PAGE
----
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a cool freindly match which Ivory coast scored the goal.
5 Jun 2007
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african cup 2006 Ivory coast and Nigeria in the semi-finals
18 Jun 2007
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watch at *******www.mightyfootball**** Serbia vs Ivory Coast
9 Aug 2008
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Ivory Coast and Burkina Faso will go head to head in the African Nations Cup Group B opener at the Estadio do Cabinda *******livesoccerhighlights****/
11 Jan 2010
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Ghana belatedly kick-off their African Nations Cup campaign against Ivory Coast in Cabinda and coach Milovan Rajevac is expecting no easy ride in what is certainly the pick of the first-round games. *******livesoccerhighlights****/
20 Jan 2010
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See MORE at *******OnlineFootballBuzz**** Ivory Coast vs Portugal 15/06/10 World Cup EXCITING Preview!
16 Jun 2010
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LIVE HERE: *******www.EnVivoOnline**** Brazil vs Ivory Coast Live Streaming Online World Cup 2010
20 Jun 2010
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Citizens of the Ivory Coast awoke before dawn to cast ballots in their nation’s historic presidential election. It could serve as a bridge of peace.
4 Nov 2010
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Brazil vs Ivory Coast Goal 2
5 Dec 2010
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Brazil vs Ivory Coast Goal 3
5 Dec 2010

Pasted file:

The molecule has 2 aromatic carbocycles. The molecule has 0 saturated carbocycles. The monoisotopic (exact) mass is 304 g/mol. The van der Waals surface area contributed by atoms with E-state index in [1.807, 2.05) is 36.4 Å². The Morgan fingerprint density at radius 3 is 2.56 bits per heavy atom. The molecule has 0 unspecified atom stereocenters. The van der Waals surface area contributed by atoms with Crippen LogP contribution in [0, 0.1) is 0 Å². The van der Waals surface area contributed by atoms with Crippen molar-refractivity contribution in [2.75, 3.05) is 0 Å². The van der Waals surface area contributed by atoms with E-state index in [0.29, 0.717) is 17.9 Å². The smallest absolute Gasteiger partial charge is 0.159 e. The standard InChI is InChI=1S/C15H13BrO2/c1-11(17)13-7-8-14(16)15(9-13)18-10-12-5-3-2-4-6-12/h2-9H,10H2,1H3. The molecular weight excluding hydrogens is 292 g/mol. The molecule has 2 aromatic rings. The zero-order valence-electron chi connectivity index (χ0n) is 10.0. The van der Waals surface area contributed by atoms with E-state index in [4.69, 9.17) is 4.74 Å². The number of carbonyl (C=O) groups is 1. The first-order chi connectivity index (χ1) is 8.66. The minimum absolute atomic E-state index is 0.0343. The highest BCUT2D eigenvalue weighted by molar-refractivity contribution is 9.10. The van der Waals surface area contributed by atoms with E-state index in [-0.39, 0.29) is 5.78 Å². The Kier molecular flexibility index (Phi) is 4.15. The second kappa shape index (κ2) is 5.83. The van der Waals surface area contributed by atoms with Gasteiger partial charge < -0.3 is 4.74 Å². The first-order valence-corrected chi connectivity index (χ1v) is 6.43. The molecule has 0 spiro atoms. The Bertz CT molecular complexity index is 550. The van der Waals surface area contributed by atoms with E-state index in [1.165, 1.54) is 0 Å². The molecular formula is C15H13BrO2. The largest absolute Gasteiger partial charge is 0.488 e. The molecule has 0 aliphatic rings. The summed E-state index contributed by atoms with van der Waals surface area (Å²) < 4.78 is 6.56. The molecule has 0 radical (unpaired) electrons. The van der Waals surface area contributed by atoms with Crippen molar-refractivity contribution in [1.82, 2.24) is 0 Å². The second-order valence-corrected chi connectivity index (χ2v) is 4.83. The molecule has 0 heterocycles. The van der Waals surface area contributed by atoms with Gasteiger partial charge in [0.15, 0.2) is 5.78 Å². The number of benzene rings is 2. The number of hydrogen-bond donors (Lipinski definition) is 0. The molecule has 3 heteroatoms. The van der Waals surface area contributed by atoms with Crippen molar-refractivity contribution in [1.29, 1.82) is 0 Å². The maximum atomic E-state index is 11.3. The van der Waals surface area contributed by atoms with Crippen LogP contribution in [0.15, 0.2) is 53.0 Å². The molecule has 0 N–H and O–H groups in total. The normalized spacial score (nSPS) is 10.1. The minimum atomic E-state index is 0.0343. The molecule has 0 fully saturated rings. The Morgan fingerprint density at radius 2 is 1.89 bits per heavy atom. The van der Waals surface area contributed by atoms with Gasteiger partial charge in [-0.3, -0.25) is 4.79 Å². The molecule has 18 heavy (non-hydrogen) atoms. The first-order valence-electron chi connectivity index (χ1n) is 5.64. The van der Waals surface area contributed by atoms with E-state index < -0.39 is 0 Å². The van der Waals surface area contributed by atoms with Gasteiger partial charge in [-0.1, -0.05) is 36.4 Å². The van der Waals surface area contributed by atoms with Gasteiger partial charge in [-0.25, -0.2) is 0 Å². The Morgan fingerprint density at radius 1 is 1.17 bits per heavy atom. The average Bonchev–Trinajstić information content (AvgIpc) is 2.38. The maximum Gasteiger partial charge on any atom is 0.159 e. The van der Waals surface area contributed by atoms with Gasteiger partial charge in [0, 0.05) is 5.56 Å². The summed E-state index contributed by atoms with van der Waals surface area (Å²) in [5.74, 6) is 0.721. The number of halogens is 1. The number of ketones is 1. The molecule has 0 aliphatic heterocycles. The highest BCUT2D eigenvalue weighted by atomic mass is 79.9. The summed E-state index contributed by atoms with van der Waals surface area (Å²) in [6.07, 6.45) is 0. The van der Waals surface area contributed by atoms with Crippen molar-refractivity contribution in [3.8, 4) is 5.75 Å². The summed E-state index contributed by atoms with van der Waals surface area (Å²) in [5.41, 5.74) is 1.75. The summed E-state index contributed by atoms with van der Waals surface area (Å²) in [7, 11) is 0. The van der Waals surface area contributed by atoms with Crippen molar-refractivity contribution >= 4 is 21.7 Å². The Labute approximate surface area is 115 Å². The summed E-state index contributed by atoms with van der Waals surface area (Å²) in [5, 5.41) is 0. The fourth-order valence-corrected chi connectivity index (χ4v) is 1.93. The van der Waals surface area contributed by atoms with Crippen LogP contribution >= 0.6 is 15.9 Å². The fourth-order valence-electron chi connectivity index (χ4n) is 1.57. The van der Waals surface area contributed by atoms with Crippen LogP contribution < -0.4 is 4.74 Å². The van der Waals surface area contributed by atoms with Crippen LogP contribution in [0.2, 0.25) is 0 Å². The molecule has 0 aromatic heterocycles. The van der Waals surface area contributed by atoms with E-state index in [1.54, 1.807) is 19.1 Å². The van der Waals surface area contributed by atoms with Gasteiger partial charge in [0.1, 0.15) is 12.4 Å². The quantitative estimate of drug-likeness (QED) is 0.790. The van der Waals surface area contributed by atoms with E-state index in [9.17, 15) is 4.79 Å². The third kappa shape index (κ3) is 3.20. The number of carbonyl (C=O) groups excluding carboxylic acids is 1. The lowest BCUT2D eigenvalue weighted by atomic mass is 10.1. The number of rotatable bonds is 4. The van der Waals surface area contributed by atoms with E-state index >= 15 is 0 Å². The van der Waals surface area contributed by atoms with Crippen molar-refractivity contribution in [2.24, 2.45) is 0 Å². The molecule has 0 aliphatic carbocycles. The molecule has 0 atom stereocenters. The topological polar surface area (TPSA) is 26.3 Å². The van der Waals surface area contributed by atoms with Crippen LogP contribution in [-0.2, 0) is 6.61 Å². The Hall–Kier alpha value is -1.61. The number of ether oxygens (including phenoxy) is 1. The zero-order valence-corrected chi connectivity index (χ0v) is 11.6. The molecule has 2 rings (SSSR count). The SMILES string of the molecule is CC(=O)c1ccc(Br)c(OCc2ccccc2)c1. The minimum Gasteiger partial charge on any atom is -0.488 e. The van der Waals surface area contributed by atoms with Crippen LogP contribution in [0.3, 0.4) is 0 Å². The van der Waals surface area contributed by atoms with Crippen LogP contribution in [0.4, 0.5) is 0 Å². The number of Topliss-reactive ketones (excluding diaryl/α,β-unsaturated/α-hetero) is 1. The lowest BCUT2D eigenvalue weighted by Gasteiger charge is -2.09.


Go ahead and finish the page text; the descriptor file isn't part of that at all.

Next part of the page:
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Transcript by Newsy**** BY CHRISTINA NICKS You're watching multisource world news analysis from Newsy A struggle for power in Ivory Coast may affect your sweet tooth. President-elect Alassane Ouattara has called for a month-long ban on cocoa exports from the West African nation. Ouattara is the UN- sanctioned winner of the country’s November presidential election- but incumbent President Laurent Gbagbo is refusing to give up power. (Video from: euronews) The goal of the ban is to reduce cash coming in, making it more difficult for Gbagbo to pay his supporters. But will it work? CNN reports...maybe. “Some exporters may be reluctant to ignore Ouattara’s call in case he does eventually become president one day, but if in a couple of days they get an indication that the cocoa is getting out of the Ivory Coast the price may stabilize at least for now.” A blogger for The Guardian says- sure, a cocoa ban may be an effective way to smoke out Gbagbo- but it may not be necessary. He reports- a number of legal maneuvers are already shifting power. “The West African Central Bank has withdrawn authorization for Gbagbo to release funds, stifling the flow of money to his regime ... and with visa bans on Gbagbo and 84 of his supporters, and the freezing of their assets in Europe.” A contributor to The Independent agrees- a cocoa ban isn’t the best tactic. But he suggests a more extreme solution to the nation’s messy game of power ping-pong. “The best solution for that country is to allow Ouattara and Gbagbo to contest in the real court of effective state formation – the military. The winner will have to be the one who is able to organise people and mobilize resources to secure victory.” That article goes on to suggest the international community should stay out of Ivory Coast problems. But since the nation is the world’s largest producer of cocoa beans- media financial experts say- everyone will feel the ripple effect of unrest. “Chocolate prices, by the way, they are heading north. Analysts say we could see a 15% spike in our chocolate because cocoa beans are up 12% so far this year.” Cocoa prices jumped close to their highest in 30 years after Ouattara announced the ban. Six major exporters in the region say they will go along with the month-long cocoa hiatus. Get more multisource video news analysis from Newsy